To compare two survival curves in a parametric family of distributions such as the negative exponential or the Weibull, we need to test only the hypothesis that the parameters are equal versus the alternative hypothesis that the parameters differ in some way.

**COMPARING TWO OR MORE SURVIVAL CURVES-THE LOG RANK TEST**

To compare two survival curves in a parametric
family of distributions such as the negative exponential or the Weibull, we
need to test only the hypothesis that the parameters are equal versus the
alternative hypothesis that the parameters differ in some way. We will not go
into the details of such parametric comparisons. Howev-er, nonparametric
procedures look for differences in survival distributions based on the
information in the Kaplan–Meier curves. In this section, we consider specific
nonparametric tests for two or more survival curves.

The log rank test, a nonparametric procedure for
comparing two or more survival functions, is a test of the null hypothesis
that all the survival functions are the same, versus the alternative that at
least one survival function differs from the rest. The idea is to compare the
observed frequency of deaths or failures for each curve in various time
intervals with what would be expected under the null hypothesis that all the
curves are the same. Details can be found in the original paper [see Man-tel
(1966)] or in Lee (1992), pages 109–112.

Now we will describe a simple chi-square test that
is very similar to the log rank test. For the chi-square test, we simply let *O*_{1} be the observed number of
deaths in group 1, *O*_{2} the
observed number in group 2, *O*_{3}
the observed number in group 3, and so on until all the groups have been
enumerated.

A chi-square statistic is determined by computing
the expected numbers *E*_{1}, *E*_{2}, *E*_{3}, etc., of deaths in each group. For this calculation
to hold, all the groups need* *to come
from the same population of survival times. Then, similar to other chi-square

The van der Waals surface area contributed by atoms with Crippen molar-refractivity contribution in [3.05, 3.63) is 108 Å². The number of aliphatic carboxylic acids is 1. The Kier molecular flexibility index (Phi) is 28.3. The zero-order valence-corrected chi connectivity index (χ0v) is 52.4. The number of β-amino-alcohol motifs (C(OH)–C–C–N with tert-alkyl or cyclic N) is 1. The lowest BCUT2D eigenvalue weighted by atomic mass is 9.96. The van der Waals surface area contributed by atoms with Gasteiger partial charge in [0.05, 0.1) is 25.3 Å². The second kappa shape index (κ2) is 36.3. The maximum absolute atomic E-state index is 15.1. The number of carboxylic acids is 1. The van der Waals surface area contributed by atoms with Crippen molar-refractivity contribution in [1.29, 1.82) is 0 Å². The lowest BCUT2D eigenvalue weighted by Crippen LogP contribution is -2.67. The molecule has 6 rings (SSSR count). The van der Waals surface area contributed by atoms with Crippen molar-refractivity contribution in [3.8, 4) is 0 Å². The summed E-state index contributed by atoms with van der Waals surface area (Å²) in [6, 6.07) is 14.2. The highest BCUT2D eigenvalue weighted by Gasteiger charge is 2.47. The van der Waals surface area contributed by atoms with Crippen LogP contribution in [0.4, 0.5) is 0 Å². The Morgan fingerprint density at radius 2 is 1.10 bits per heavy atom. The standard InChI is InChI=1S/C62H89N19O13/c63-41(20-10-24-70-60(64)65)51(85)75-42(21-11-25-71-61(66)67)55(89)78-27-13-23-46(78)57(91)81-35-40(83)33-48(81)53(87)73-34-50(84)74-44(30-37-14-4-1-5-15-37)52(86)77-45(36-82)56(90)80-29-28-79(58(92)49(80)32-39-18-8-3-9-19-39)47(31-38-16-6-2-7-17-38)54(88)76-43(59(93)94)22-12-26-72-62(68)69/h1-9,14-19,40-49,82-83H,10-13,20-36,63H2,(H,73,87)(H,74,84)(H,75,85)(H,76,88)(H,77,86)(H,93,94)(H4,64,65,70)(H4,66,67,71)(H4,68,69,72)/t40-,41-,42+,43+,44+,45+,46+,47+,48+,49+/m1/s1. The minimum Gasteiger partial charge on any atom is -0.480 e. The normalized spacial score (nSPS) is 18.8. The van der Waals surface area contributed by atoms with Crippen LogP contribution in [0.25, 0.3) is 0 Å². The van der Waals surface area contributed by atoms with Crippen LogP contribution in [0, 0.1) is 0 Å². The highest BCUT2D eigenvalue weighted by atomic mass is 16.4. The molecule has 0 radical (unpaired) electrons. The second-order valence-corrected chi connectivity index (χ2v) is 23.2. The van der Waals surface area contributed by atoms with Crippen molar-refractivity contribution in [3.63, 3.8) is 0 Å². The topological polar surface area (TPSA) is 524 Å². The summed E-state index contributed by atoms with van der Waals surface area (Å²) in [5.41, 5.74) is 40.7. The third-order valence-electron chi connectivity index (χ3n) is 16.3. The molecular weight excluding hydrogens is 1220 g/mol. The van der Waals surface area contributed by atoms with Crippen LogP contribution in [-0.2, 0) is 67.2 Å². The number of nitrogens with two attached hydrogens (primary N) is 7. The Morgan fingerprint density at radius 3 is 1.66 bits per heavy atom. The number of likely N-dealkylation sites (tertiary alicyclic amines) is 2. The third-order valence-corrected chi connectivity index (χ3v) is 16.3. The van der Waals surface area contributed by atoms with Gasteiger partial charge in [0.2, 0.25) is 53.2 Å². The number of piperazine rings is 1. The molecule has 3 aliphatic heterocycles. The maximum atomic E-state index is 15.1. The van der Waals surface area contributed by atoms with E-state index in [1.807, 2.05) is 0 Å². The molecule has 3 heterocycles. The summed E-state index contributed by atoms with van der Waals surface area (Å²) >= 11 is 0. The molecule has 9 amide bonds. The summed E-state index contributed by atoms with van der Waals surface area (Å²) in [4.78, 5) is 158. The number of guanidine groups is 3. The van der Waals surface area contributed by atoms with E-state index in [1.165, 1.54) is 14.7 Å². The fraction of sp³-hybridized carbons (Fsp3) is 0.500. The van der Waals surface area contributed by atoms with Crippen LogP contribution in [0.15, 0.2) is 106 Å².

calculations (refer to Chapter 11), the statistic *χ*^{2} = (*O*_{1}
– *E*_{1})^{2}/*E*_{1} + (*O*_{2} – *E*_{2})^{2}/*E*_{2}* *+ . . . + (*O _{k} *–

This simple calculation is taken from Lee (1992),
Example 5.2, page 107. Sup-pose that ten female breast cancer patients are
randomized to receive either cyclic administration of cyclophosphamide,
methatrexate, and fluorouracil (CMF), or no additional treatment after a
radical mastectomy. Five patients are randomized to the CMF treatment arm and
five to the control arm.

We are interested in knowing whether time to
relapse (time in remission) is lengthened by the treatment versus the null
hypothesis that the treatment makes no difference. The results at the end of
the trial are as follows: CMF patient remission times in months are 23, 16+,
18+, 20+, and 24+; the control group remission times are 15, 18, 19, 19, and
20. The plus sign (+) indicates that the data were right-cen-sored, e.g., 16+
means right-censored at 16 months. The events without plus signs refer to remission,
1 case for the CMF group and all 5 cases for control group.

Table 15.5 shows the remission times (*T*), the number of remissions at
remission time (*d*_{1}), the
number at risk in group 1 (*n*_{1t}), the number at risk in group 2
(*n*_{2t}), ex-pected frequency in group 1 (*E*_{1}), and expected frequency in group 2 (*E*_{2}). We will use these terms
to compute a chi-square statistic. In order to complete the table, we list the
remission times for the pooled data in ascending order. The remission times
ranged from 15 to 23 months.

At each time *t*,
the contribution to *E*_{1} is *d _{t}n*

Now let’s consider an example from the treatment of prostate cancer. A proce-dure called cryoablation is used to remove tumors from the prostate gland. Re-searchers assigned each patient to one of three risk groups (i.e., risk of recurrence) based on measures of severity of the disease prior to the procedure. Then, the re-searchers followed the patients for up to eight years.

**TABLE 15.5. Computation of Expected Numbers for Chi-square Test**

*Figure 15.2. **Cryoablation biochemical-free
survival PSA > 1 criterion.*

The three categories of risk were designated as low, moderate, and high. Ka- plan–Meier survival curves were generated for each
risk group; the log rank test was used to compare these survival curves.
Failure was defined as having a prostate-specific antigen lab test result above
1.0 ng/mL. Figures 15.2, 15.3, and 15.4 present the Kaplan–Meier curves.

The curves are very similar. However, the total
sample size was only 561, with 94 patients in the low risk group, 178 in the
medium risk group, and 289 in the high-risk group. The *p*-value for the log rank test was 0.2597, indicating that the
curves were not statistically significantly different.

*Figure 15.3. **Cryoablation biochemical-free
survival PSA > 1 criterion.*

*Figure 15.4. **Cryoablation biochemical-free
survival PSA > 1 criterion.*

With this final example, we conclude Chapter 15.
You have seen that analyses of survival times yield much useful information
regarding the survival of patients and estimation of cure rates. In the next
chapter, we will identify computer software programs that can be used for
survival analyses. Chapter 16 also will present a vari-ety of software packages
that are applicable to many of the statistical techniques covered in this text.

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